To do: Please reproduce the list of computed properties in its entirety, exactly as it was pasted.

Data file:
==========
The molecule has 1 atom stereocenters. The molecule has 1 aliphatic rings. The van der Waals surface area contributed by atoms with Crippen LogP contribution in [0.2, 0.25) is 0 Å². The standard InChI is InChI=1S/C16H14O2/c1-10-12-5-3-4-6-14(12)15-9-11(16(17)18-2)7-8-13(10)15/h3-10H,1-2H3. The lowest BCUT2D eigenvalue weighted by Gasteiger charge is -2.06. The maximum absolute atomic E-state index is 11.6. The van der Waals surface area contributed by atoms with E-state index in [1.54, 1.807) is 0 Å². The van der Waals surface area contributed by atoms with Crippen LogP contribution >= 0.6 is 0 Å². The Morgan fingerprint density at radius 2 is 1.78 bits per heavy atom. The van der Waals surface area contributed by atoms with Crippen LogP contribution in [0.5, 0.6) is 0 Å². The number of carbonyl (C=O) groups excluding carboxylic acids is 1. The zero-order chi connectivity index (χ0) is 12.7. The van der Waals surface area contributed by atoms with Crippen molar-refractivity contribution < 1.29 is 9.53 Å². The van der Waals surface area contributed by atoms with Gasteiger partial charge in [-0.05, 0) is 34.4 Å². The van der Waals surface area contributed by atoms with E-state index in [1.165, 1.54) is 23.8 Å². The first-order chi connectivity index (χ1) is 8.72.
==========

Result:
The molecule has 1 atom stereocenters. The molecule has 1 aliphatic rings. The van der Waals surface area contributed by atoms with Crippen LogP contribution in [0.2, 0.25) is 0 Å². The standard InChI is InChI=1S/C16H14O2/c1-10-12-5-3-4-6-14(12)15-9-11(16(17)18-2)7-8-13(10)15/h3-10H,1-2H3. The lowest BCUT2D eigenvalue weighted by Gasteiger charge is -2.06. The maximum absolute atomic E-state index is 11.6. The van der Waals surface area contributed by atoms with E-state index in [1.54, 1.807) is 0 Å². The van der Waals surface area contributed by atoms with Crippen LogP contribution >= 0.6 is 0 Å². The Morgan fingerprint density at radius 2 is 1.78 bits per heavy atom. The van der Waals surface area contributed by atoms with Crippen LogP contribution in [0.5, 0.6) is 0 Å². The number of carbonyl (C=O) groups excluding carboxylic acids is 1. The zero-order chi connectivity index (χ0) is 12.7. The van der Waals surface area contributed by atoms with Crippen molar-refractivity contribution < 1.29 is 9.53 Å². The van der Waals surface area contributed by atoms with Gasteiger partial charge in [-0.05, 0) is 34.4 Å². The van der Waals surface area contributed by atoms with E-state index in [1.165, 1.54) is 23.8 Å². The first-order chi connectivity index (χ1) is 8.72.